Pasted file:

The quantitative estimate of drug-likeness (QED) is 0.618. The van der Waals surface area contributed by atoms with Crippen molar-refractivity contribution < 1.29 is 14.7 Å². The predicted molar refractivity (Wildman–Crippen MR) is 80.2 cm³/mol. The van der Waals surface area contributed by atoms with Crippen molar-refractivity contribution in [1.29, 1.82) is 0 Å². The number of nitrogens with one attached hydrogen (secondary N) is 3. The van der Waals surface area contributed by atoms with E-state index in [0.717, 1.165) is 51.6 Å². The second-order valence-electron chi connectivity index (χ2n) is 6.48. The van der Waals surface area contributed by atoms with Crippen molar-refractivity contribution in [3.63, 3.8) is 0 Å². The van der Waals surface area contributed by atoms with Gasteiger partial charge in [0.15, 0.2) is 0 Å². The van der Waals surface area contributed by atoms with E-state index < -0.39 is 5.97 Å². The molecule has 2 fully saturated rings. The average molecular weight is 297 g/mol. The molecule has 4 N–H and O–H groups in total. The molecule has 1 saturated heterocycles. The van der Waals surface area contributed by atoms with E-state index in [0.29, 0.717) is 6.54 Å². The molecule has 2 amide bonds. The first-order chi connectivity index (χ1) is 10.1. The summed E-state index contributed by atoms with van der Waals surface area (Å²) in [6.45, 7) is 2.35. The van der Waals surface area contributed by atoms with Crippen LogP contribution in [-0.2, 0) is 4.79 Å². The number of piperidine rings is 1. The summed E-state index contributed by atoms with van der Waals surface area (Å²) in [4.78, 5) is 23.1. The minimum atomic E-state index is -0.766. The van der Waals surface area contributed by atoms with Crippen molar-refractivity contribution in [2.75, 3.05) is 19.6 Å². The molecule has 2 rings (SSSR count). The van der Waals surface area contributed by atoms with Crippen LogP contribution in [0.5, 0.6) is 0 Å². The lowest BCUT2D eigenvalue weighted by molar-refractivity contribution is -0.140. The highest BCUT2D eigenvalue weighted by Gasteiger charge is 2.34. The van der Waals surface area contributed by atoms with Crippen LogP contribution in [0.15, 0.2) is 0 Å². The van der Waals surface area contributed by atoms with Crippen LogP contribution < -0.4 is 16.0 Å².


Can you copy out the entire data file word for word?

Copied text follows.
The quantitative estimate of drug-likeness (QED) is 0.618. The van der Waals surface area contributed by atoms with Crippen molar-refractivity contribution < 1.29 is 14.7 Å². The predicted molar refractivity (Wildman–Crippen MR) is 80.2 cm³/mol. The van der Waals surface area contributed by atoms with Crippen molar-refractivity contribution in [1.29, 1.82) is 0 Å². The number of nitrogens with one attached hydrogen (secondary N) is 3. The van der Waals surface area contributed by atoms with E-state index in [0.717, 1.165) is 51.6 Å². The second-order valence-electron chi connectivity index (χ2n) is 6.48. The van der Waals surface area contributed by atoms with Crippen molar-refractivity contribution in [3.63, 3.8) is 0 Å². The van der Waals surface area contributed by atoms with Gasteiger partial charge in [0.15, 0.2) is 0 Å². The van der Waals surface area contributed by atoms with E-state index < -0.39 is 5.97 Å². The molecule has 2 fully saturated rings. The average molecular weight is 297 g/mol. The molecule has 4 N–H and O–H groups in total. The molecule has 1 saturated heterocycles. The van der Waals surface area contributed by atoms with E-state index in [0.29, 0.717) is 6.54 Å². The molecule has 2 amide bonds. The first-order chi connectivity index (χ1) is 10.1. The summed E-state index contributed by atoms with van der Waals surface area (Å²) in [6.45, 7) is 2.35. The van der Waals surface area contributed by atoms with Crippen LogP contribution in [-0.2, 0) is 4.79 Å². The number of piperidine rings is 1. The summed E-state index contributed by atoms with van der Waals surface area (Å²) in [4.78, 5) is 23.1. The minimum atomic E-state index is -0.766. The van der Waals surface area contributed by atoms with Crippen molar-refractivity contribution in [2.75, 3.05) is 19.6 Å². The molecule has 2 rings (SSSR count). The van der Waals surface area contributed by atoms with Crippen LogP contribution in [0.5, 0.6) is 0 Å². The lowest BCUT2D eigenvalue weighted by molar-refractivity contribution is -0.140. The highest BCUT2D eigenvalue weighted by Gasteiger charge is 2.34. The van der Waals surface area contributed by atoms with Crippen LogP contribution in [0.15, 0.2) is 0 Å². The van der Waals surface area contributed by atoms with Crippen LogP contribution < -0.4 is 16.0 Å².